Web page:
BILL ANALYSIS                                                                                                                                                                                                              1

          |                                                                 |
          |                Senator Darrell Steinberg, Chair                 |
          |                    2007-2008 Regular Session                    |
          |                                                                 |

          BILL NO:  AB 2132                  HEARING DATE:  June 10, 2008
          AUTHOR:  Houston                   URGENCY:  no
          VERSION:  June 2, 2008             CONSULTANT:  Bill Craven
          DUAL REFERRAL:  no                 FISCAL:  yes
          SUBJECT:  Wildlife: hunting 
          Existing laws for hunting and fishing in California are  
          contained in the Fish and Game Code and regulations of the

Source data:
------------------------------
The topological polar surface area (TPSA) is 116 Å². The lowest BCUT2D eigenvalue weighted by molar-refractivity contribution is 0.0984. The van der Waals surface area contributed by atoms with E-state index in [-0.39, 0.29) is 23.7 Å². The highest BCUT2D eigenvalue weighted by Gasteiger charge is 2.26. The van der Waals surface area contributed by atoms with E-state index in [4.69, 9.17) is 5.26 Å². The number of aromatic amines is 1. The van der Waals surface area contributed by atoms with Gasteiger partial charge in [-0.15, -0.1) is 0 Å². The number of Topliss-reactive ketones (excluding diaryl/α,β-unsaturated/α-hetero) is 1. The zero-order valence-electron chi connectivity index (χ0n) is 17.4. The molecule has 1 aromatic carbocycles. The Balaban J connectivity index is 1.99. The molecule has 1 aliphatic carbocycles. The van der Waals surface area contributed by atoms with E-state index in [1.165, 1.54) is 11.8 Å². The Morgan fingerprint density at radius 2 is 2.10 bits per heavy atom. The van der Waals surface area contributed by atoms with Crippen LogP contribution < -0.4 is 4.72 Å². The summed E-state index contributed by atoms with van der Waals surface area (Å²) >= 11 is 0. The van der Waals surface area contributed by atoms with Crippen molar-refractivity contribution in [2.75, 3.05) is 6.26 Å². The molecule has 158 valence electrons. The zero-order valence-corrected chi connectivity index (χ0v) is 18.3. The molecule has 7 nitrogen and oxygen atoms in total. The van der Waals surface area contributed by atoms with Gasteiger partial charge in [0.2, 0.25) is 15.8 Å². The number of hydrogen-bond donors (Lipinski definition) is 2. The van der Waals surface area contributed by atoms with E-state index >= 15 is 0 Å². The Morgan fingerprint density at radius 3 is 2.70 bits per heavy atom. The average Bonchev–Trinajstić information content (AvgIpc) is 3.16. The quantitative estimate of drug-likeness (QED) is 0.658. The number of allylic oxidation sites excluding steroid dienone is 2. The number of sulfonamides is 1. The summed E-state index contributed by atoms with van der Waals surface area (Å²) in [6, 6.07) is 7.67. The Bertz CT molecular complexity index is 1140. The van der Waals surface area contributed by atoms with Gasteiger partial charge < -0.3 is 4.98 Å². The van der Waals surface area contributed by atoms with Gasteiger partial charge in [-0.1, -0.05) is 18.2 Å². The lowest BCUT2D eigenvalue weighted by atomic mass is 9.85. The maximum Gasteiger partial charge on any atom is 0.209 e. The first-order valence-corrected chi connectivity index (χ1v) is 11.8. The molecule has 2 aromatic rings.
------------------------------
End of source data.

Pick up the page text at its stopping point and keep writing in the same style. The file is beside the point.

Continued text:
Department of Fish and Game and the California Fish and Game  

          An existing provision makes it unlawful to enter lands that are  
          posted with signs forbidding trespassing for the purpose of  
          hunting, without written permission from the owner, provided the  
          signs are posted in accordance with the law, which, among other  
          criteria, requires 3 signs posted per mile.  

          Existing law also provides for an archery season for deer under  
          regulations established by the commission. 

          Existing law prohibits a hunter from intentionally firing a  
          weapon across any public road in an unsafe manner. 

          PROPOSED LAW
          This bill would make changes in each of the existing provisions  
          noted above. Additionally, the bill proposes a new section in  
          the Fish and Game Code pertaining to lost hunting dogs. 

          As for lands posted with "no trespassing" signs, the bill  
          proposes to require signage to be posted at an interval of 1  
          sign per 1/3 mile and that such signs be at least 8  x 11  
          inches in size. 

          The bill would amend the bow hunting provisions for deer hunting  
          by directing the commission to develop regulations that permit  


          bow hunters to use one dog per hunter to aid in the recovery of  

          The bill proposes that the standard by which unsafe firing of a  
          weapon across any public road should be changed from negligence  
          to a "grossly" unsafe manner, and adds the qualification that